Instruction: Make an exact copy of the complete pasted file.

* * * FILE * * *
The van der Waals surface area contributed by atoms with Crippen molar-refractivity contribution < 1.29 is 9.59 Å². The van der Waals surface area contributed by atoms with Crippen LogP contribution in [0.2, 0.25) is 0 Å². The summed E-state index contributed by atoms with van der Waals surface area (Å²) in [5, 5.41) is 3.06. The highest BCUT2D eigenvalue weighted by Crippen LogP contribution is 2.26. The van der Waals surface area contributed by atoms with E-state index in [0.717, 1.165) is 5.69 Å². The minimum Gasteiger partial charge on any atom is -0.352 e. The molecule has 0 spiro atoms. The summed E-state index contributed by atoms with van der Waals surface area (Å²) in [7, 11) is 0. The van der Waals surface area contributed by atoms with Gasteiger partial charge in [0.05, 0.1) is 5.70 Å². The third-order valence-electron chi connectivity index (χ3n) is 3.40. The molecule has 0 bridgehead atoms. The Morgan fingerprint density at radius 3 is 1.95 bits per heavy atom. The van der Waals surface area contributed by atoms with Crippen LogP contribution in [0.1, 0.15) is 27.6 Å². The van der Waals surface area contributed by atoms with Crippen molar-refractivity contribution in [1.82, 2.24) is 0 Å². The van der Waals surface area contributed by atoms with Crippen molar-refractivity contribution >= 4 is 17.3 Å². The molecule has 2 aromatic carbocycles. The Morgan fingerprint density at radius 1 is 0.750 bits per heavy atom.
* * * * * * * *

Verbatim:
The van der Waals surface area contributed by atoms with Crippen molar-refractivity contribution < 1.29 is 9.59 Å². The van der Waals surface area contributed by atoms with Crippen LogP contribution in [0.2, 0.25) is 0 Å². The summed E-state index contributed by atoms with van der Waals surface area (Å²) in [5, 5.41) is 3.06. The highest BCUT2D eigenvalue weighted by Crippen LogP contribution is 2.26. The van der Waals surface area contributed by atoms with E-state index in [0.717, 1.165) is 5.69 Å². The minimum Gasteiger partial charge on any atom is -0.352 e. The molecule has 0 spiro atoms. The summed E-state index contributed by atoms with van der Waals surface area (Å²) in [7, 11) is 0. The van der Waals surface area contributed by atoms with Gasteiger partial charge in [0.05, 0.1) is 5.70 Å². The third-order valence-electron chi connectivity index (χ3n) is 3.40. The molecule has 0 bridgehead atoms. The Morgan fingerprint density at radius 3 is 1.95 bits per heavy atom. The van der Waals surface area contributed by atoms with Crippen LogP contribution in [0.1, 0.15) is 27.6 Å². The van der Waals surface area contributed by atoms with Crippen molar-refractivity contribution in [1.82, 2.24) is 0 Å². The van der Waals surface area contributed by atoms with Crippen molar-refractivity contribution >= 4 is 17.3 Å². The molecule has 2 aromatic carbocycles. The Morgan fingerprint density at radius 1 is 0.750 bits per heavy atom.